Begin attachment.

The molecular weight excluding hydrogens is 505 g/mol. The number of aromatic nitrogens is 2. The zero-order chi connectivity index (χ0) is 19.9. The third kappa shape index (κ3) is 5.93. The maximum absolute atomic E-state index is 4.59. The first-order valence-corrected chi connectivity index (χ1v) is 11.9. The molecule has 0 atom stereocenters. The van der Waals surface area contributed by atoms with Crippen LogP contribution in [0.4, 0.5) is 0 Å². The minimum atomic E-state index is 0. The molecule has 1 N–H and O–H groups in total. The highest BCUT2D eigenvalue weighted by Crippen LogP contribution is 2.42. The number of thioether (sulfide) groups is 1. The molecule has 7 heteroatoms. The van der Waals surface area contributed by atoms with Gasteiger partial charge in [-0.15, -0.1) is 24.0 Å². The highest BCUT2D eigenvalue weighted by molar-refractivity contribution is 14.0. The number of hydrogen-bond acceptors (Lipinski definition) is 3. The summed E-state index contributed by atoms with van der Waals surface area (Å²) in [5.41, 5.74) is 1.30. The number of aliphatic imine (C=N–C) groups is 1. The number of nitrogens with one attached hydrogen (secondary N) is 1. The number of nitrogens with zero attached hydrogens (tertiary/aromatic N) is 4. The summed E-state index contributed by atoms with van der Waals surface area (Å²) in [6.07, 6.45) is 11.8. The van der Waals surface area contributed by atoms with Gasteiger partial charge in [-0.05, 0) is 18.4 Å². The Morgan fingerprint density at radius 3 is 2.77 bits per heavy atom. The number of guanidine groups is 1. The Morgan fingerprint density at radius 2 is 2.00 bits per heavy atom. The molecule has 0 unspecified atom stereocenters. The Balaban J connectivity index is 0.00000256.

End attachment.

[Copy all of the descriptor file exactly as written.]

The molecular weight excluding hydrogens is 505 g/mol. The number of aromatic nitrogens is 2. The zero-order chi connectivity index (χ0) is 19.9. The third kappa shape index (κ3) is 5.93. The maximum absolute atomic E-state index is 4.59. The first-order valence-corrected chi connectivity index (χ1v) is 11.9. The molecule has 0 atom stereocenters. The van der Waals surface area contributed by atoms with Crippen LogP contribution in [0.4, 0.5) is 0 Å². The minimum atomic E-state index is 0. The molecule has 1 N–H and O–H groups in total. The highest BCUT2D eigenvalue weighted by Crippen LogP contribution is 2.42. The number of thioether (sulfide) groups is 1. The molecule has 7 heteroatoms. The van der Waals surface area contributed by atoms with Gasteiger partial charge in [-0.15, -0.1) is 24.0 Å². The highest BCUT2D eigenvalue weighted by molar-refractivity contribution is 14.0. The number of hydrogen-bond acceptors (Lipinski definition) is 3. The summed E-state index contributed by atoms with van der Waals surface area (Å²) in [5.41, 5.74) is 1.30. The number of aliphatic imine (C=N–C) groups is 1. The number of nitrogens with one attached hydrogen (secondary N) is 1. The number of nitrogens with zero attached hydrogens (tertiary/aromatic N) is 4. The summed E-state index contributed by atoms with van der Waals surface area (Å²) in [6.07, 6.45) is 11.8. The van der Waals surface area contributed by atoms with Gasteiger partial charge in [-0.05, 0) is 18.4 Å². The Morgan fingerprint density at radius 3 is 2.77 bits per heavy atom. The number of guanidine groups is 1. The Morgan fingerprint density at radius 2 is 2.00 bits per heavy atom. The molecule has 0 unspecified atom stereocenters. The Balaban J connectivity index is 0.00000256.